research interests

I research the use of reliable formative assessment tools to connect evidence-based instructional practices with the needs of individual and groups of students. I do this through:

  • Identifying the teachable components of reading and writing achievement
  • Creating assessments that efficiently identify student strengths and weaknesses
  • Examining schools’ decision processes for implementing evidence-based instruction

Current Projects

National Center for Leadership in Intensive Intervention

Drs. Cho, Troia, and Truckenmiller will be accepting 4 new PhD students in the Special Education program to start in Fall 2020 or Fall 2021. These scholars will be part of a research network of 7 universities with funded opportunities to research intensive academic and behavior interventions for students with complex behavior and learning difficulties. Find out more here.

Exploring Writing in Response to Text Using the Writing Architect – Fall 2016 – Spring 2020

In most jobs, college, and civic life, we need to write to convey the information that we have learned from reading text or other sources. When learning to do this type of writing, we encounter challenges. Many factors complicate learning to write, including the complexity of written composition, drawing upon background knowledge, a relative lack of research on writing achievement, the lack of prioritization for writing instruction in schools, and teachers’ lack of preparation on the teachable components of writing. At MSU, Dr. Truckenmiller developed a tool that highlights students’ strengths and weaknesses on the teachable and high-impact components of writing. In the current research project, Dr. Truckenmiller’s team is analyzing the data from students in grades 3 through 8 on multiple components of writing to determine which components are most beneficial for guiding their teachers’ instruction.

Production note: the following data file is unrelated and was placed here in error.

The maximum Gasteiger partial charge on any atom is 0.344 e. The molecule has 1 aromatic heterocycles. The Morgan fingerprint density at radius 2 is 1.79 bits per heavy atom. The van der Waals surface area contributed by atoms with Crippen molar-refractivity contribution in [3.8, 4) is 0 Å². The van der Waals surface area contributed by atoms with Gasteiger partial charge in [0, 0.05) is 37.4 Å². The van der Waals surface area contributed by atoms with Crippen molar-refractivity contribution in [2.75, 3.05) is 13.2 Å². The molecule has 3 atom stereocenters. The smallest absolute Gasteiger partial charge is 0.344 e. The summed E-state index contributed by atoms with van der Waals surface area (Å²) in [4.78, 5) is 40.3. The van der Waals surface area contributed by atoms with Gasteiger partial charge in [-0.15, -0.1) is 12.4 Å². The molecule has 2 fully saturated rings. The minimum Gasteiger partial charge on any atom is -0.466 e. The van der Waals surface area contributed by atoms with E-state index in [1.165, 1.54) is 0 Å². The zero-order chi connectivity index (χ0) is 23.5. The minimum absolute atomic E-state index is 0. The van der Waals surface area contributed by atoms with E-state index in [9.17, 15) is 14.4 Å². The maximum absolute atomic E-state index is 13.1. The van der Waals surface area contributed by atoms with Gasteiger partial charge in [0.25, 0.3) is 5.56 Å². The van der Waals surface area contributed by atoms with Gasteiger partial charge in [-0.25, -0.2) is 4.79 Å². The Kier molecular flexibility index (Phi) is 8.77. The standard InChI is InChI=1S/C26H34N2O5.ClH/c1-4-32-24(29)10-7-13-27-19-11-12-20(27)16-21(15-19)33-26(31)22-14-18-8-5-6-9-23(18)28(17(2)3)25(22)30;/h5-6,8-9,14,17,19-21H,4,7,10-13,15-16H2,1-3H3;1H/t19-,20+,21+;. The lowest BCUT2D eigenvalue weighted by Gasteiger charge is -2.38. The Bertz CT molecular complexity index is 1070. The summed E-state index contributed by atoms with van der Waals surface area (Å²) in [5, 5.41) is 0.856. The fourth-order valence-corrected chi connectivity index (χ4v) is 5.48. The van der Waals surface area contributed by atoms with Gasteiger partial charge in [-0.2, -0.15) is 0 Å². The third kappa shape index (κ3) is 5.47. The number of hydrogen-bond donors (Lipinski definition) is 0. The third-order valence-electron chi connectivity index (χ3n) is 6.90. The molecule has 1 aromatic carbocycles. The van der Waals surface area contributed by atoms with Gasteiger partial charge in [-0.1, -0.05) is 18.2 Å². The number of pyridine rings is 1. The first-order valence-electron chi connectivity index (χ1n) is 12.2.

Current Results

Validity: We found that our writing-in-response-to-text prompts predict 70% to 95% of the variance in writing achievement among students in middle school and that the different passages account for only 2% of the error in measuring writing performance (Truckenmiller, McKindles, Petscher, Eckert, & Tock, in press). See the new publication in the Journal of Special Education.

Instructional Implications: We identified four writing skills that can be measured by the Writing Architect and then addressed with classroom instruction as a lever for improving students’ writing. Our initial results (presented at PCRC in 2019, Truckenmiller, Cho, & Troia) indicate that these four skills influence the overall quality of the students’ writing which predicts their end-of-year writing achievement.